The contractor alleged that the Modernisation project manager was prevented from dealing directly with a contractor with a crucial delivery role in the Modernisation programme. The contractor also raised concerns that the Contract Administrator working on the Modernisation programme did not report to the project manager.

We discussed this matter with various Corporation staff, including the Modernisation project manager.

We understand that the Modernisation programme team was created after a restructure of the Asset Services Group in 2004. A management decision was made that, while the new team gained experience, the day-to-day management of one important contract would remain with the Contract Administrator. The Contract Administrator was managing this contract when the Modernisation programme team was created. These decisions meant that a matrix form of management operated.

We were told that this was meant to be a transitional situation for the 2004-05 financial year. However, at the end of this time, the Corporation decided that the Contract Administrator should continue to be the point of contact for the provider, while remaining part of the Property Improvement Support team. The role of the Modernisation project manager was made clear to the provider at this time.

We were also told that it is the Corporation's intention to have a single point of contact for their programme providers, and there was a preference that the existing point of contact for this contract remains unchanged.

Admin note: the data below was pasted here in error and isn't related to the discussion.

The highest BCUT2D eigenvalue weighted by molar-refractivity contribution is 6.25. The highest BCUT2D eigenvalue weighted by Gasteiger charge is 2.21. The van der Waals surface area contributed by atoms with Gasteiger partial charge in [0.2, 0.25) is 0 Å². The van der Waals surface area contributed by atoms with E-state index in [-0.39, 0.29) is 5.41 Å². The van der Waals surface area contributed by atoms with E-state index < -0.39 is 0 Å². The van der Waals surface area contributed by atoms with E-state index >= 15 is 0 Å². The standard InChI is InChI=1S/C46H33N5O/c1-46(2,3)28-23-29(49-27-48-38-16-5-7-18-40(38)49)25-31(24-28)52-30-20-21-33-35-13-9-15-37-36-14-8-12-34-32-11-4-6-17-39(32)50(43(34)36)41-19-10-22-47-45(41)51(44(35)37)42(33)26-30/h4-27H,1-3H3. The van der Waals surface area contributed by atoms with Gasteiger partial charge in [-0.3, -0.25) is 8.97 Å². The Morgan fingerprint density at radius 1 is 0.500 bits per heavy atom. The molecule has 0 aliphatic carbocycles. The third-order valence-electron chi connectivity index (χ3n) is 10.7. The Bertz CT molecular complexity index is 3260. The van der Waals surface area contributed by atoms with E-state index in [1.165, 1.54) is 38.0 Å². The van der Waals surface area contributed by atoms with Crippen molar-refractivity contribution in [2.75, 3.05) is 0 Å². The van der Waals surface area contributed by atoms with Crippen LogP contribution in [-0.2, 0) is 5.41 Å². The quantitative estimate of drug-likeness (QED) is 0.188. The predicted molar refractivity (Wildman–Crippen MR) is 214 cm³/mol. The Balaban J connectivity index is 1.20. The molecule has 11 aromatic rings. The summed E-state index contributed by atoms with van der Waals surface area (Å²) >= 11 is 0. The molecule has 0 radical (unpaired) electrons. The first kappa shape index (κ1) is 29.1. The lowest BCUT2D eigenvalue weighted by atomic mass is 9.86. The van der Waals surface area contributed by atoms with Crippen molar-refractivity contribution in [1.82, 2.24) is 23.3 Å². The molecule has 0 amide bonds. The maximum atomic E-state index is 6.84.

Our view of the allegation

The issues raised involve management decisions about the structure of reporting requirements and contractor relationships. This is outside the mandate of the Auditor-General, and it is not a matter for us to express a view on.

Organisational culture

The agreed list of allegations signed on 23 November 2005 said that the contractor felt bullied by the approach of some managers.

Although this is an issue more within the mandate of the State Services Commissioner, we did discuss this allegation with the contractor. We understand his concern arose out of staff reactions after he expressed concerns about the Corporation's practices, and that he believed that he had been told to "apologise or go".

We also asked a number of Corporation staff about the contractor's allegation and about bullying in general. Regardless of job, location, or position, no one reported any experience or awareness of bullying (either direct or indirect) in the Corporation's workplace.

Our view, based on our discussions with those involved and our review of the e-mail correspondence, is that the contractor's concern arose out of differences of opinion with staff members that perhaps were not handled or managed in the most appropriate manner. There is a distinction between strong management and workplace bullying.

We also analysed the Corporation's Staff Satisfaction Survey (August 2005). The survey results can be analysed down to team level, and the survey covers the period that the contractor worked for the Corporation. We therefore assessed the results for the relevant teams. Survey respondents remained anonymous, and the survey was carried out by an independent organisation. None of the teams concerned had negative overall findings.

Based on the results of our interviews and the information in the Staff Satisfaction Survey, we did not find any basis to refer the contractor's allegations to the State Services Commissioner.